Utility computing is a business model whereby computer resources are provided on an on-demand and pay-per-use basis. This is different with the conventional computing model in that customers do not have to invest in owning (peak need) resources anymore, but only are billed for the actual use of resources.
Start planning your deployment of the Cisco Unified Computing System (Cisco UCS), powered by the Intel® Xeon® processor, with this useful, step-by-step design guide.
The Cisco UCS Technology Design Guide simplifies the steps to a successful deployment. Four modules guide you through a Cisco engineer-tested framework that addresses typical data center and server issues.
The Definitive Guide to Marketing Metrics and Marketing Analytics shows marketing professionals how to talk the talk of C-level executives in terms of forecasting and reporting, and walk the walk to the revenue table by leveraging metrics that matter.
This GigaOM Pro paper explores what functions to consider when selecting and working with hosting providers as it relates to the entire value chain of function and performance. Get your complimentary 6-page report now.
With impressive performance scalability, the HP ProLiant DL385 G7 and ProLiant BL465c G7 attained outstanding results for two-processor platforms on the two-tier SAP® Sales and Distribution (SD) standard application benchmark.
Energy and utility companies need to manage incidents such as customer complaints or disputes to improve customer service while protecting the business should escalations occur. Advanced case management (ACM) provides enhanced service and risk management throughout the lifecycle of a case.
This joint Intel white paper explores how to address virtualization in an environment with high I/O. The paper includes a technology overview, network concerns and explains how Virtuozzo and Intel are well suited for the high I/O environment.
IBM HACMP supports a wide variety of configurations, and provides the cluster administrator with a great deal of flexibility. With this flexibility comes the responsibility to make wise choices. This paper discusses the choices that the cluster designer can make, and about the alternatives that make for the highest level of availability.
In today's competitive business landscape, users' needs are continuously changing. Employees want access to their data and applications anytime, anywhere, from any device. The journey to seamlessly integrate data and applications across all devices begins with desktop modernization.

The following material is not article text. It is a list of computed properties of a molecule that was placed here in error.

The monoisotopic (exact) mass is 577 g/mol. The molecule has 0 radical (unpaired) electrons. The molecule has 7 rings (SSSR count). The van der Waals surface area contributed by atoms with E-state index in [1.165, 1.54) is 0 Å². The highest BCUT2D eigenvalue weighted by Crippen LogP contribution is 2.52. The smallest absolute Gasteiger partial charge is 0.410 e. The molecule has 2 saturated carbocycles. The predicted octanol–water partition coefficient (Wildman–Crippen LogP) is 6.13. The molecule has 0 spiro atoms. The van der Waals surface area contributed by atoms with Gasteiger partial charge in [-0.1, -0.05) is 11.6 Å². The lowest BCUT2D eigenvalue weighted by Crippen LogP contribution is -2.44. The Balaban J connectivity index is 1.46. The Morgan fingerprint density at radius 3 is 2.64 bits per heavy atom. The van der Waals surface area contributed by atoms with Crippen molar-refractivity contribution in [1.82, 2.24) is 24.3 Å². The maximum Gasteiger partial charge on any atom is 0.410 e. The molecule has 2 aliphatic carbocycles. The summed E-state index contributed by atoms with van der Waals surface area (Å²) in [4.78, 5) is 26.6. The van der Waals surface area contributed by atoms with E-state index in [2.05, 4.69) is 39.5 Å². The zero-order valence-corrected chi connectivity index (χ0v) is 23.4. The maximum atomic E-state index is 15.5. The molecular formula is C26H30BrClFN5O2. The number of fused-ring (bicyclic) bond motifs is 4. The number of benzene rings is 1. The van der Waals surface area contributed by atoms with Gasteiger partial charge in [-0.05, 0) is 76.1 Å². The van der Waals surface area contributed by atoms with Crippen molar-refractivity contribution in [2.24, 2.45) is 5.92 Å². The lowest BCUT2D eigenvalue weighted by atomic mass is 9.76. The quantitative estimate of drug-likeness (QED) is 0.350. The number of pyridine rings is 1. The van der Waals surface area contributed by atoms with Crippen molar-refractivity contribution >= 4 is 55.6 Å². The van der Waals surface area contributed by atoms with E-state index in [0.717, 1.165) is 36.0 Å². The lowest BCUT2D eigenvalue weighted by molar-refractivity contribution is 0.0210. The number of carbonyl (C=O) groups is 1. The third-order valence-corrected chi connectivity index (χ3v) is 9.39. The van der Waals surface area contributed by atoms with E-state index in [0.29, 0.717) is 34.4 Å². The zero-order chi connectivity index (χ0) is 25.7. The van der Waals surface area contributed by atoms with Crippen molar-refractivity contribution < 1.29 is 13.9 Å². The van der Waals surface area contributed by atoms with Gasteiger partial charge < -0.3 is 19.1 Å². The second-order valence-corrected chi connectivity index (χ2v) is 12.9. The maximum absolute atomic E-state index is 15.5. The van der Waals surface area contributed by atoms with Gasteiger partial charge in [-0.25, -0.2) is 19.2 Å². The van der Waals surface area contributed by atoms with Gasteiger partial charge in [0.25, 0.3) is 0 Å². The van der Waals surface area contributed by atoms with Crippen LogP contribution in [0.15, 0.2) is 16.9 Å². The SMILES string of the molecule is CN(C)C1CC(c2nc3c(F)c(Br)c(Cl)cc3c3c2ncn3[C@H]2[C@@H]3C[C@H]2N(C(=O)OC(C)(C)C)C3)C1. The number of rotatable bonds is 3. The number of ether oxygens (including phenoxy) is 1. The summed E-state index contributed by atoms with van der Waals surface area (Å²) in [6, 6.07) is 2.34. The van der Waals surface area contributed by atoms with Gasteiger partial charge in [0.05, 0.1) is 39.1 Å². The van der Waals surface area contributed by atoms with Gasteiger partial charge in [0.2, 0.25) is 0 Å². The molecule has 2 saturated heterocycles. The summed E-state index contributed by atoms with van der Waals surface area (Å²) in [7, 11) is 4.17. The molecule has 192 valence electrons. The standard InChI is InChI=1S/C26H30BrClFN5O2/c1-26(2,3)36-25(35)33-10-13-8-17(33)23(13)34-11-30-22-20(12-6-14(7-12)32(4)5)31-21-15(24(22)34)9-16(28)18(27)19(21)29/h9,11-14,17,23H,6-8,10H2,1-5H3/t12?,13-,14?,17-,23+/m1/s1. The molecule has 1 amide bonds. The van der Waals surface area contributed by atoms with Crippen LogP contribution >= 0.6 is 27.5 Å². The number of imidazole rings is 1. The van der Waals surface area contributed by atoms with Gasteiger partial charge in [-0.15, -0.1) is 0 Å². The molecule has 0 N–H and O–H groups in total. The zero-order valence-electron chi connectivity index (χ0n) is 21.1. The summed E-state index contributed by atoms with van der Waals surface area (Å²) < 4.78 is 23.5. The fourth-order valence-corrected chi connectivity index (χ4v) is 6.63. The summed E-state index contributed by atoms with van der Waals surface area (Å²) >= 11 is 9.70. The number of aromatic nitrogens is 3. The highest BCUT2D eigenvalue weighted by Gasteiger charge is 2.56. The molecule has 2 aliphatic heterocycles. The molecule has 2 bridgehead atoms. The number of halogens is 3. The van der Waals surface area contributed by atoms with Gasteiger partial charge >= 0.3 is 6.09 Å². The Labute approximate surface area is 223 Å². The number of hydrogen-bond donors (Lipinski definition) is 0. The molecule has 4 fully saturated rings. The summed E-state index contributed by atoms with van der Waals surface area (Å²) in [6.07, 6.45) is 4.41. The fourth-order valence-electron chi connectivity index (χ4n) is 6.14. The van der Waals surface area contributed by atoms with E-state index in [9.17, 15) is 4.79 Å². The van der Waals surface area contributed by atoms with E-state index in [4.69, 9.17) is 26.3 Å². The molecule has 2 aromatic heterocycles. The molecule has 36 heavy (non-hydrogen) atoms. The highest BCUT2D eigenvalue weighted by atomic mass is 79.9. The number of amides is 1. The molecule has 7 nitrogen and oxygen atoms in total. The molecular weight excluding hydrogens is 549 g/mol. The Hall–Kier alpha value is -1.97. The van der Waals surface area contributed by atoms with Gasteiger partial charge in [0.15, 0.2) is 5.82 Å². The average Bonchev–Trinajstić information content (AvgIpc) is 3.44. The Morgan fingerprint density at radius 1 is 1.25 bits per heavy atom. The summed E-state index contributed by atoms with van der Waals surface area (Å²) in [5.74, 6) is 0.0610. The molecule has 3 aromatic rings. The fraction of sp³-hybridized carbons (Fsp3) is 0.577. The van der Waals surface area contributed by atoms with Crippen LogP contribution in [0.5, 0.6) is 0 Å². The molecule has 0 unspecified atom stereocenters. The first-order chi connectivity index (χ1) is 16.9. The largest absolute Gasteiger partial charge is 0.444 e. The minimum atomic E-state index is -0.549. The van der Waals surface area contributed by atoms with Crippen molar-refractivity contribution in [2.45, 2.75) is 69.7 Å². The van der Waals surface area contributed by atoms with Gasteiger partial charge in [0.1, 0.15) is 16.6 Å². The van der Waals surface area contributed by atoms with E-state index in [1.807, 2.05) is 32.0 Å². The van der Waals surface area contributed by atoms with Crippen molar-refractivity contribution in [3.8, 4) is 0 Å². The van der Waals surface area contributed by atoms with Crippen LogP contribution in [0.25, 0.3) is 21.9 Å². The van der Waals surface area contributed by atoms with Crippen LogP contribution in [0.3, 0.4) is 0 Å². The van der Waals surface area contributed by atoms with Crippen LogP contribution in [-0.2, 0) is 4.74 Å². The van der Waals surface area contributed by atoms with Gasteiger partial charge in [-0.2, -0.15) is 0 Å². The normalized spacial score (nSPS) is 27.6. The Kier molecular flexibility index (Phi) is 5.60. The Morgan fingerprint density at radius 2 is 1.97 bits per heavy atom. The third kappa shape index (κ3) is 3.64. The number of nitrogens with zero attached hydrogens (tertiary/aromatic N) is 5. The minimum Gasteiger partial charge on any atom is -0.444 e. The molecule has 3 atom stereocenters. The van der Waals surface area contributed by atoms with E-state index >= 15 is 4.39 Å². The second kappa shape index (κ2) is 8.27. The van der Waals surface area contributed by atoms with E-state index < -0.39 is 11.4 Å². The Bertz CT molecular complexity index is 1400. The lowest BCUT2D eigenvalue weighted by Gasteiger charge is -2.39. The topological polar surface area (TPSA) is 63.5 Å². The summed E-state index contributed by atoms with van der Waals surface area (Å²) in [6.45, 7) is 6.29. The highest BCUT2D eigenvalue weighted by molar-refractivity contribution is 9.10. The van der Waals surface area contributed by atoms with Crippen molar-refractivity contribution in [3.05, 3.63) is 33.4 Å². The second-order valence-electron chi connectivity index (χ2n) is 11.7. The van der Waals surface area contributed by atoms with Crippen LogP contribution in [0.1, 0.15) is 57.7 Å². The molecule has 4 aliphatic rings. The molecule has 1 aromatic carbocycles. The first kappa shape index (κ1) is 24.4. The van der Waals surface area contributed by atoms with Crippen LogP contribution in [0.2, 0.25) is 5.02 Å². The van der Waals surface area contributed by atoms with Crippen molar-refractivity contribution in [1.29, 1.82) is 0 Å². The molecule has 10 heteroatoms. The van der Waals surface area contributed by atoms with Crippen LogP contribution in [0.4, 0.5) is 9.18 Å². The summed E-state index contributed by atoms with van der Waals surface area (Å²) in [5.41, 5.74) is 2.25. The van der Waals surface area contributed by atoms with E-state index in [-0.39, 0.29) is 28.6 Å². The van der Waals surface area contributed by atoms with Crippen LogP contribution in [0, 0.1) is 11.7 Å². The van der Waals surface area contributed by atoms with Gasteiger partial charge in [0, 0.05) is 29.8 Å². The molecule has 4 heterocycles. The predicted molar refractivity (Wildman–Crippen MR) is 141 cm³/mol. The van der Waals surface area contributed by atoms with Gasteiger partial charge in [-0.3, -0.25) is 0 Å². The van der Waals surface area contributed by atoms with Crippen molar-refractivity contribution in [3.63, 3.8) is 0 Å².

The world of super computing has changed in recent years, moving from a scale-up, monolithic, expensive architecture to the scale-out clustering of low cost microprocessors, also referred to as High Performance Business Computing (HPBC) clusters.
Establishing an ESB is essential in delivering a Service-Oriented Architecture. But for an SOA to be effective, you’ll also need your ESB to recover quickly from unexpected hardware and software failures. Clustering can help by enabling your systems to operate in parallel, so that if one should fail, those remaining can seamlessly step in.
This white paper primarily focuses on the expanding role of HPC management software in the HPC marketplace. The paper emphasizes its historical development and considers its business case and future prospects while dispensing with more elaborate technical analysis and product comparisons.
The evolution of Blade Computing has moved from mere server consolidation to a way of managing IT assets which brings significant business benefits. This paper aims to explain those benefits to the business and IT manager, and show how blade computing can be implemented to save money and improve the way IT serves the business needs.
This technical white paper reviews the principal tenets of application virtualization; freeing application configurations from OS and infrastructure; gaining centralized command and control over system resources; and dynamically allocating resources to applications based on demand.